The book contents are based on results obtained from data on wild food consumption in Malawi and Tanzania, collected by PhD students Emilie Vansant and Rasmus Skov Olesen. Together they surveyed more than 1000 households across 16 sites in the two countries. The book is designed to educate young children in rural Africa about how wild foods from the forest can contribute to healthy diets. The illustrations were developed in collaboration with graphic facilitator Mette Jeppesen and highlight the importance of consuming foods rich in micronutrients, such as Vitamin A. To better acquaint children with their surrounding landscape, it features common tree species (e.g. wild custard apple, wild java plum) and green leafy plants (e.g. wild cow peas, black jack) and their various functions, including providing nutrient-rich fruits and vegetables.
We traveled to Tanzania and Malawi in March 2023 and distributed the book to ~1500 children across 16 schools through interactive workshops designed to engage students with the book’s contents. When distributing the book to school children, the book was first read out loud to the children with the help of local research assistants. Graphic Facilitator Mette sketched a human body and explained how eating nutritious fruits and vegetables can be good for your eyesight, strength and health. The workshops finished with a drawing activity, where the children were invited to pick certain leaves and fruits to draw together on large sheets of paper. These collective ‘nutritious landscape drawings’ were then left to decorate the classrooms.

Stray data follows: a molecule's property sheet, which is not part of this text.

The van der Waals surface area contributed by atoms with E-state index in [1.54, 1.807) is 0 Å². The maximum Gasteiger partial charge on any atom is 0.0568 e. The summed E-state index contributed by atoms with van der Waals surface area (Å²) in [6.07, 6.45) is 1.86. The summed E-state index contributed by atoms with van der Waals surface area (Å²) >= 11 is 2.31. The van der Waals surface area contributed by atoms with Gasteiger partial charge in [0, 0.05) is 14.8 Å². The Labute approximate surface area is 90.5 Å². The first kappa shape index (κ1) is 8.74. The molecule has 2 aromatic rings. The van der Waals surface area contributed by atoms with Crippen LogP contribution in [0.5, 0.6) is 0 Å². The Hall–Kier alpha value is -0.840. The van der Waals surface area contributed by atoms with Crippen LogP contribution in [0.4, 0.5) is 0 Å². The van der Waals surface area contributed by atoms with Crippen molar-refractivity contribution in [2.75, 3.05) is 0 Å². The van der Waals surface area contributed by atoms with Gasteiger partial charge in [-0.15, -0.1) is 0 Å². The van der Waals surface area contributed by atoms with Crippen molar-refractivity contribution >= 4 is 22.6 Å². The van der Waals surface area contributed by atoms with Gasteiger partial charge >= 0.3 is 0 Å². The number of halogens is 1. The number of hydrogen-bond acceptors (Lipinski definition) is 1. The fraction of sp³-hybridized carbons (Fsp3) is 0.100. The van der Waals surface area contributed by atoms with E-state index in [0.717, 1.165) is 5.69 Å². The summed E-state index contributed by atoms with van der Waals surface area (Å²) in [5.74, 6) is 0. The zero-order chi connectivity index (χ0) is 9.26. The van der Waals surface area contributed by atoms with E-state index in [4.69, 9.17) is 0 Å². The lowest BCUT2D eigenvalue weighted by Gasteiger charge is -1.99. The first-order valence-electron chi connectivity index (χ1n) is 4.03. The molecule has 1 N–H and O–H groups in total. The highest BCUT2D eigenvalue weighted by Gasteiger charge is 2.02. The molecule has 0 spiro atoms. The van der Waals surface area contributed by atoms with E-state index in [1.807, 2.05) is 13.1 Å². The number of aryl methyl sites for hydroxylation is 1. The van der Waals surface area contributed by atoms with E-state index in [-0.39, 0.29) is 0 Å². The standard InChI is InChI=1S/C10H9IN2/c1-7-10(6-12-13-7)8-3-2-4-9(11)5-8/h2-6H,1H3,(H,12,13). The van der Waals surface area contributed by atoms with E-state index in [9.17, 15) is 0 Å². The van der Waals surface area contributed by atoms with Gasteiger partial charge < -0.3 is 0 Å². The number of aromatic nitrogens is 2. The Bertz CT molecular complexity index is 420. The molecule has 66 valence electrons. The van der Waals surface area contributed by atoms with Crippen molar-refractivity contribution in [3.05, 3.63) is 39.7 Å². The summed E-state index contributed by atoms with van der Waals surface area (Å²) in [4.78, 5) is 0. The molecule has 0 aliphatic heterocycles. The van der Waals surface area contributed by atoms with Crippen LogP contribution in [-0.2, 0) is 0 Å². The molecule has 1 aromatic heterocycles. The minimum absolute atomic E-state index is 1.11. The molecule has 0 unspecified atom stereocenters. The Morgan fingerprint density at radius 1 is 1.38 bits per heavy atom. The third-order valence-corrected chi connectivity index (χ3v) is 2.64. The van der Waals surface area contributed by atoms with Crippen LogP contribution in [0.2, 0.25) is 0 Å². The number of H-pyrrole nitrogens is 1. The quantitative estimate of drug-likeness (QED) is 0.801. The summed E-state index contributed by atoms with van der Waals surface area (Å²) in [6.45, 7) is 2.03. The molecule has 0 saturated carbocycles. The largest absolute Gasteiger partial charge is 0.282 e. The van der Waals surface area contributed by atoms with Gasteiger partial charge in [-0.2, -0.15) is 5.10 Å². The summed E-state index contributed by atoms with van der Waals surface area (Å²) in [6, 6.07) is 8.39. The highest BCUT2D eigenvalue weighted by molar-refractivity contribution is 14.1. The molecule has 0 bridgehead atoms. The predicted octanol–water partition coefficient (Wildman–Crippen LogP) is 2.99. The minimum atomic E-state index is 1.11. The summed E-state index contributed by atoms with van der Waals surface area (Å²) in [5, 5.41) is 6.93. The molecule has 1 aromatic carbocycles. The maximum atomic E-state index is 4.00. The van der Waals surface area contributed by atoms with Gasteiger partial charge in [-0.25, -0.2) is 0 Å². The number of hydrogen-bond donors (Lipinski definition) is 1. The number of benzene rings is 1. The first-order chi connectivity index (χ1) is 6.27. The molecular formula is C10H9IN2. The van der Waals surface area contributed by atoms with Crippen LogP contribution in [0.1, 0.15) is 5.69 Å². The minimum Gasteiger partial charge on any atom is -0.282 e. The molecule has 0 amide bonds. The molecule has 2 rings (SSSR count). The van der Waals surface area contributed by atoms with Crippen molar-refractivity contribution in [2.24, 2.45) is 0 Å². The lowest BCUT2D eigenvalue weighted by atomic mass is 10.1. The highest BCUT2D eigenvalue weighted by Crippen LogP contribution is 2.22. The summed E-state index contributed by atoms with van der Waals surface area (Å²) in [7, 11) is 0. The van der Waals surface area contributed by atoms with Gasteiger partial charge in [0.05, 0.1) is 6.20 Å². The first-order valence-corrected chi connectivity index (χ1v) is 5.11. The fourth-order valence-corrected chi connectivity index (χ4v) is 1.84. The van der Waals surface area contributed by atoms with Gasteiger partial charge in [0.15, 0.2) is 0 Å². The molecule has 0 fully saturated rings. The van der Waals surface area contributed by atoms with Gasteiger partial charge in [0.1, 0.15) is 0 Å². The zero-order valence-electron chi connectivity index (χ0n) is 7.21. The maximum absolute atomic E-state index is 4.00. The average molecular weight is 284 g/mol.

Achieving food and nutrition security for the world’s population while at the same time reversing and minimizing damage to the natural environment is a grand societal challenge. A growing body of evidence has shown that access to forests can support food security in some settings, but the linkages between forests and people’s diets are not well understood. The goal of this review is to provide an overview of the explanations behind observed associations between forests and food and nutrition security. We found that 77% of publications show that forests contribute positively to food and nutrition security. The two main explanations are (1) the direct provision of forest foods and (2) indirect effects from forest-based ecosystem services on surrounding agriculture. Our findings suggest that it is pertinent to rethink the dichotomy between agriculture and nature and move toward more integrated nutrition-sensitive landscapes.